GAO made a number of points in their testimony we believe were based on incomplete or erroneous information or assumptions. GAO's testimony refers to an accumulation of "over $100,000 in contract generated fees, the disposition of which is unclear." The Service has thoroughly reviewed the contract in question and finds no ambiguity whatever regarding the "fees" generated under this contract. The contract specifically states that the Government pays to the contractor the costs of providing services to cooperators. The contractor is allowed to charge non-cooperators, primarily non-government organizations and private researchers, costs for copying, compiling, and mailing information they request. Thus, the "generated funds" are not "profits" to the contractor, but are fees the contractor collects to offset its costs. Nonetheless, the Service's contracting officer will make necessary modifications to clarify language to avoid possible future misinterpretation.

GAO also notes that the Service has completed audit reports on how grant funds are being used in 22 States, and that the resolution in the case of two states may not comply with the program's legal requirements. In the view of our Solicitor's office representative, these resolutions are consistent with legal requirements and the Service may decide these matters within its policy-making authority.

News stories and other witnesses at the hearing have made misleading and inaccurate statements about Federal Aid awarding grants to animal rights or anti-hunting groups. This mis-information has caused considerable confusion. It is important to clarify that none of the Federal Aid grant funds have been directed to animal rights or anti-hunting groups. During the hearing, GAO was asked to provide information to the Committee specifying the recipients of the Director's former Administrative Grants and the Director's Conservation Fund monies. Their response to this Committee will help to verify that the Service has issued grants only to groups representing the recipients authorized by law - hunters, anglers, and boaters - or to projects of benefit to State wildlife agencies and managers.

Now, I would like to address the Service's use of administrative funds to provide grants. The Federal Aid in Wildlife Restoration Act authorizes the Service to use up to 8 percent of the funds in the program for administration and execution of the program. The Federal Aid in Sport Fish Restoration statute authorizes the Service to use up to 6 percent of funds (after making certain deductions) for necessary investigations, administration and execution of that program. Congress gave the Secretary and the States considerable flexibility to determine within the parameters of the law which programs or projects to fund. We acknowledge that our management processes for overseeing these administrative funds have shown some deficiencies in the past, and we are working diligently to correct those. But we also believe the Service enjoys considerable leeway in identifying and funding timely and important conservation opportunities with these funds consistent with the spirit of the laws.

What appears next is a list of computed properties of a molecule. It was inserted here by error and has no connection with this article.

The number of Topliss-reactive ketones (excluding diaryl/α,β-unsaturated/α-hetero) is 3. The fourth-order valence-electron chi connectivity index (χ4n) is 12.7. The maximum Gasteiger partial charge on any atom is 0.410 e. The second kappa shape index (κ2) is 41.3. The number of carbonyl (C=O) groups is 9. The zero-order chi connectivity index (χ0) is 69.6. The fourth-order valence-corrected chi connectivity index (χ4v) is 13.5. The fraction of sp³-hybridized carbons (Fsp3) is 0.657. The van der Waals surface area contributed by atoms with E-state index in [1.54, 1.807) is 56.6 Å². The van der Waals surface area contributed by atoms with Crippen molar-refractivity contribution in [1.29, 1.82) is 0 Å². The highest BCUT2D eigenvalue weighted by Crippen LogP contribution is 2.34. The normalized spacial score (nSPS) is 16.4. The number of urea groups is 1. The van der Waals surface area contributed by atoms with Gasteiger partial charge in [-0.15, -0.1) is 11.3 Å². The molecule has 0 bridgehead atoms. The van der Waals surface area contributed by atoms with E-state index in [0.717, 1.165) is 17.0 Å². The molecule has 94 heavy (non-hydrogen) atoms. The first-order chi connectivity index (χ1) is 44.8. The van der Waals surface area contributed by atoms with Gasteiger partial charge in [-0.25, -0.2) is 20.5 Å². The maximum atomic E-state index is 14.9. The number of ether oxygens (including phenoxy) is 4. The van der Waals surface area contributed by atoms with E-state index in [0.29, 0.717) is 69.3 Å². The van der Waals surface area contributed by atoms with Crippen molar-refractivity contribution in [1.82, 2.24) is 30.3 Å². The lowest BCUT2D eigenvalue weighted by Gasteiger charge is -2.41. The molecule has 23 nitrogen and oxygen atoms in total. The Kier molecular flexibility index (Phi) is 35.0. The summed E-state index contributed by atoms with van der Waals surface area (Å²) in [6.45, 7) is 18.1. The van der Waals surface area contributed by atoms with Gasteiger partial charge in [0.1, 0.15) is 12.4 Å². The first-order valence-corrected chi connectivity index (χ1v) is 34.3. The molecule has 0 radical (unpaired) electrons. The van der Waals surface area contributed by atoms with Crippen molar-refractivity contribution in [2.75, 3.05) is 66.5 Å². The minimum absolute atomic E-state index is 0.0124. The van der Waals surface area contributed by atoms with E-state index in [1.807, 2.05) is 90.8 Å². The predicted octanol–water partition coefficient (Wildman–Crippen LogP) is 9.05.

We would point out that the concept of awarding of grants utilizing administrative funding from the Sport Fish and Wildlife Restoration programs to provide information and assistance to the Service and the State fish and wildlife agencies has been an ongoing process, over many years, withstanding legal scrutiny from the Department's Solicitor's Office, and has been supported by State agencies.

As far back as 1955, the Solicitor's office issued an opinion recognizing that administrative funds could be utilized to fund a project aimed at surveying the expenditures of boaters and anglers. In 1986, the Assistant Solicitor for Fish and Wildlife affirmed the 1955 opinion, and endorsed the concept that the funding of administrative grants was justified where the information developed from such projects would be valuable in administering the Federal Aid Program, and would be useful to States in determining the types of restoration projects for which Federal assistance was being sought.